The Map! The Map!

Guinevere wants me to write about her.

Other characters wait their turn.

Words fail me today, my fast-food-sized menu of a vocabulary and grammaticalarianiamistically-challenged phrases.

The hallowed echoes of a hollow hall, where eight enthusiastic faces sang dressed in black not madrigals, regaled us with their ringing voices last night.

The sanctuary of church has only one purpose for me — meditation upon the infinite.

How you anthropomorphise the infinite is your concern, not mine.

Rather, your concern interferes with my meditation.

A cathedral ceiling should reflect the echoes of pipe organs and windpipes.

Sermons are for those without a voice of their own.

Church was once the social sewing machine that stitched subcultures together at the family and community levels.

Now that recorded music and other aspects of church life are available on a pick-and-choose-at-your-convenience at your local convenience store where wafers (leavened and unblessed) meet your bodily needs, the reasons that some went to church are met away from the edifice.

My thoughts are my sanctuary, my heaven and hell.  An author is quoted as saying, “You don’t have a soul.  You are a soul. You have a body.,” allegedly C.S. Lewis the entertainer.

Last night, the Huntsville Collegium Musicum invited the community to hear early choral music in Covenant Presbyterian Church at 7:30 p.m., an invitation I found at 6:30 p.m. while looking online at al.com for events to attend and get me out of a house whose cathedral ceiling echoed with the sounds of recorded television shows.

Grumpily, my wife agreed to go with me, sans (le) dîner.

Happily, I drove her there.

The program consisted of religious and secular music.

There were no church social calendar announcements, no children’s Bible lesson, no Karaoke Jesus, no cappuccino and Christ, and no sermon.

It was heaven on Earth!

I closed my eyes and felt the soundwaves bounce against me (my wife saw colours and emotions dancing when her eyes were closed).

I opened my eyes and watched the physical manifestation of  joy on the singers’ faces flow through their bodies and out of their mouths which changed shape to shape musical notes and sung words.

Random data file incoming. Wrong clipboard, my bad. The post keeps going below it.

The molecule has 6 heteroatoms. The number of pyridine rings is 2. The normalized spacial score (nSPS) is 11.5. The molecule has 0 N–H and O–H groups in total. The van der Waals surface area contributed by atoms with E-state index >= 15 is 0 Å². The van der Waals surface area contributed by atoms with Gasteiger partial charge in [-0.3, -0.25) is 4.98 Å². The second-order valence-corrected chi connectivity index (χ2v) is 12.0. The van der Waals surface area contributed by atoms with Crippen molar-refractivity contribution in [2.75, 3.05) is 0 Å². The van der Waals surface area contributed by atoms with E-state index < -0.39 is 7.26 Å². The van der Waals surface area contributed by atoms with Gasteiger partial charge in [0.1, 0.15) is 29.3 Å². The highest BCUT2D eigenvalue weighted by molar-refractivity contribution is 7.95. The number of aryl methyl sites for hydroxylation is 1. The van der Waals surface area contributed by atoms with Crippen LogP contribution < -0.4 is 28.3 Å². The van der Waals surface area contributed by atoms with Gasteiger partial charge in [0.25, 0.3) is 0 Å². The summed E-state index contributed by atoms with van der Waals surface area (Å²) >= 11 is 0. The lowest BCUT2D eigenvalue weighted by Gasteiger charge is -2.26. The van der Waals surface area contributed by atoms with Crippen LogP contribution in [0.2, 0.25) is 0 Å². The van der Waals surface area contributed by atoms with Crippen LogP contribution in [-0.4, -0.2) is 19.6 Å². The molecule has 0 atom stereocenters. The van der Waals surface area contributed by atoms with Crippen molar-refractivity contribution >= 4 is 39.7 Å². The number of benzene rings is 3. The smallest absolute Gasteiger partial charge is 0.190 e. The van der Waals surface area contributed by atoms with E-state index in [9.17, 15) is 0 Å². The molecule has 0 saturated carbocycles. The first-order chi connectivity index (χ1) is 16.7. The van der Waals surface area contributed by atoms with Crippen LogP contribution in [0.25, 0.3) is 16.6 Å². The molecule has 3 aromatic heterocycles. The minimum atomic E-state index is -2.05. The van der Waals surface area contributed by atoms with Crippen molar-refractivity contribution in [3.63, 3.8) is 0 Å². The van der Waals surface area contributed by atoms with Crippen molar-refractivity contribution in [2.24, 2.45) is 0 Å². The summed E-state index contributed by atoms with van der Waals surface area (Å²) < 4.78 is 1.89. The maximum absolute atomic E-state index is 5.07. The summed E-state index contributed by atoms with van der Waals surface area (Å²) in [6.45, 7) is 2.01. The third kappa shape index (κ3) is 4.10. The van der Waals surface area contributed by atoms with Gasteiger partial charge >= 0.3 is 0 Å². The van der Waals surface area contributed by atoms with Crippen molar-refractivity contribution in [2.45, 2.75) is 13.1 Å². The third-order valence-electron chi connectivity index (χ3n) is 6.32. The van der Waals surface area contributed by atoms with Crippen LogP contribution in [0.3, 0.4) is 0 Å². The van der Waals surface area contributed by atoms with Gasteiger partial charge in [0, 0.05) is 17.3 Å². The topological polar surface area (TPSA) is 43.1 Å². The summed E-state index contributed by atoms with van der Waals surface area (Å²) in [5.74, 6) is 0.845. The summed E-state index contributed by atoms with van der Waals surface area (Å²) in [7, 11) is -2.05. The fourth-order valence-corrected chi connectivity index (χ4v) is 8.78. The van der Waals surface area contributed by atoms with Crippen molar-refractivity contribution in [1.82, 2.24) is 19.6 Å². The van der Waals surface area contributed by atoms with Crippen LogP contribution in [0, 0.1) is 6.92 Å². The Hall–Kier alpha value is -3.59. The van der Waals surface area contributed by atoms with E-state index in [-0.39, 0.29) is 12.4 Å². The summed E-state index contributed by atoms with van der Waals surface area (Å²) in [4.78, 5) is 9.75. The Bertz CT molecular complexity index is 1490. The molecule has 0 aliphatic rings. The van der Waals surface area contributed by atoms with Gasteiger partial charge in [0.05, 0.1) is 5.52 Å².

This is the one and only purpose for a church.  All the rest — the Sunday school lessons, the social outreach, the weekend retreats — has no meaning to me.

[Except for the one small detail that my wife of 26+ years I met at summer camp (Holston Presbytery Camp in Banner Elk, NC) when we were 12 years old so, yeah, I owe a debt of gratitude to the whole social environment of religion (co-ed summer campers in the woods reading the Bible and sharing sleeping bags?  how disgraceful!) that put us two together (but don’t worry, Church Lady, we didn’t kiss until after my wife turned 19).]

After my wife and I ate at a VERY LOUD restaurant called Drake’s, which killed any reverent mood we were in but filled our bellies, we returned home, suffered through many a lame skit on SNL for a few good laughs and turned on the main computer in the living room to play early choral music and listen to the echoes bouncing off the cathedral ceiling.

Some of my neighbours still get up on Sunday mornings to gather socially at whatever version of church they prefer.

This here, in front of a computer screen, is my church, the litanies composed in my thoughts rolled out in the holy text of a limited vocabulary, my wife sleeping with our cats at the other end of our country cabin of a house in the woods, within miles of native American burial mounds and hallowed cemeteries.

To last night’s singers, I salute you.

You make the long, lonely, expensive trip to celestial bodies worth the effort.

Which reminds me, if killing eliminating others cleanses my soul, what am I going to do if I’m the only living soul on Mars whose zest for living — his savoirfaire, his je ne sais quoi, his fly in the coffee of his petit dejeuner — is so strong that snuffing out Earth-based lifeforms will be his only salvation?

Will you survive to read the next blog entry?

And if you do, will you serve as a humorous aside, hero amidst tragedy, lone wolf , space pioneer, Bright, ascetic, or salt of the earth?

One thought on “The Map! The Map!

  1. My Hope Is In You View SATB score page 3 , page 4 Click here to listen (SATB Advent Lyric) Click here to listen (SATB General Lyric) Gorgeous song of praise with dual text for Advent or General use throughout the year. Based on Psalm 25, with fluid, supportive piano accompaniment. “To You, O Lord, I lift my soul; my hope is in You all day long …” Available in two voicings; optional solo violin part (or other C-instrument) is included in the score and adds a lovely touch.

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